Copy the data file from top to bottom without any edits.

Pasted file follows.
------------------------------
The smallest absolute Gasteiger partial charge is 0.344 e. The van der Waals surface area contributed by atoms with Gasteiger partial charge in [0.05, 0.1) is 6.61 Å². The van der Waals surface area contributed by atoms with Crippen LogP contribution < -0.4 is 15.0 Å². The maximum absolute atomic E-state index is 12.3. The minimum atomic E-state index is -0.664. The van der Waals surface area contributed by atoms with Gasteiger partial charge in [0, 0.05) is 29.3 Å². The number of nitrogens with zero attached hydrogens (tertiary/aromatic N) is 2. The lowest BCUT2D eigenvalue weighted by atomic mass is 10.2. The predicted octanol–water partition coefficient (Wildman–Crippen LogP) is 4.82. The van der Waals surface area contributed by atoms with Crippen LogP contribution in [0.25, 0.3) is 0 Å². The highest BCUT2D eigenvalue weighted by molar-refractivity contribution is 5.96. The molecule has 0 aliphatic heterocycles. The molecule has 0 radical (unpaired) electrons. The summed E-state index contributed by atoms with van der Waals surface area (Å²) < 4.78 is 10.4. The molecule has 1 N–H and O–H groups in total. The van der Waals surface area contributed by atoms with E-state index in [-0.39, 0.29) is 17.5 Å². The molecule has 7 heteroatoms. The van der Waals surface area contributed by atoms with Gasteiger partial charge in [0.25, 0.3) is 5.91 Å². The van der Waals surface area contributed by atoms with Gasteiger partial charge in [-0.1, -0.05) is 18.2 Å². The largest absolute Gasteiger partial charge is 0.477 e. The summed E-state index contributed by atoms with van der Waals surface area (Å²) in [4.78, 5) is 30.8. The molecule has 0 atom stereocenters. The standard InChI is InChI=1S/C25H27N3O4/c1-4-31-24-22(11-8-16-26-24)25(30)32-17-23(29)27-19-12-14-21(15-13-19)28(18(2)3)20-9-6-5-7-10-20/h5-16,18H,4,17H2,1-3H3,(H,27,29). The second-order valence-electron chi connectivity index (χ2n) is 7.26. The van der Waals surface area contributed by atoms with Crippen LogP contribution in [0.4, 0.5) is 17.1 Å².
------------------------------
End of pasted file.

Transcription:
The smallest absolute Gasteiger partial charge is 0.344 e. The van der Waals surface area contributed by atoms with Gasteiger partial charge in [0.05, 0.1) is 6.61 Å². The van der Waals surface area contributed by atoms with Crippen LogP contribution < -0.4 is 15.0 Å². The maximum absolute atomic E-state index is 12.3. The minimum atomic E-state index is -0.664. The van der Waals surface area contributed by atoms with Gasteiger partial charge in [0, 0.05) is 29.3 Å². The number of nitrogens with zero attached hydrogens (tertiary/aromatic N) is 2. The lowest BCUT2D eigenvalue weighted by atomic mass is 10.2. The predicted octanol–water partition coefficient (Wildman–Crippen LogP) is 4.82. The van der Waals surface area contributed by atoms with Crippen LogP contribution in [0.25, 0.3) is 0 Å². The highest BCUT2D eigenvalue weighted by molar-refractivity contribution is 5.96. The molecule has 0 aliphatic heterocycles. The molecule has 0 radical (unpaired) electrons. The summed E-state index contributed by atoms with van der Waals surface area (Å²) < 4.78 is 10.4. The molecule has 1 N–H and O–H groups in total. The van der Waals surface area contributed by atoms with E-state index in [-0.39, 0.29) is 17.5 Å². The molecule has 7 heteroatoms. The van der Waals surface area contributed by atoms with Gasteiger partial charge in [0.25, 0.3) is 5.91 Å². The van der Waals surface area contributed by atoms with Gasteiger partial charge in [-0.1, -0.05) is 18.2 Å². The largest absolute Gasteiger partial charge is 0.477 e. The summed E-state index contributed by atoms with van der Waals surface area (Å²) in [4.78, 5) is 30.8. The molecule has 0 atom stereocenters. The standard InChI is InChI=1S/C25H27N3O4/c1-4-31-24-22(11-8-16-26-24)25(30)32-17-23(29)27-19-12-14-21(15-13-19)28(18(2)3)20-9-6-5-7-10-20/h5-16,18H,4,17H2,1-3H3,(H,27,29). The second-order valence-electron chi connectivity index (χ2n) is 7.26. The van der Waals surface area contributed by atoms with Crippen LogP contribution in [0.4, 0.5) is 17.1 Å².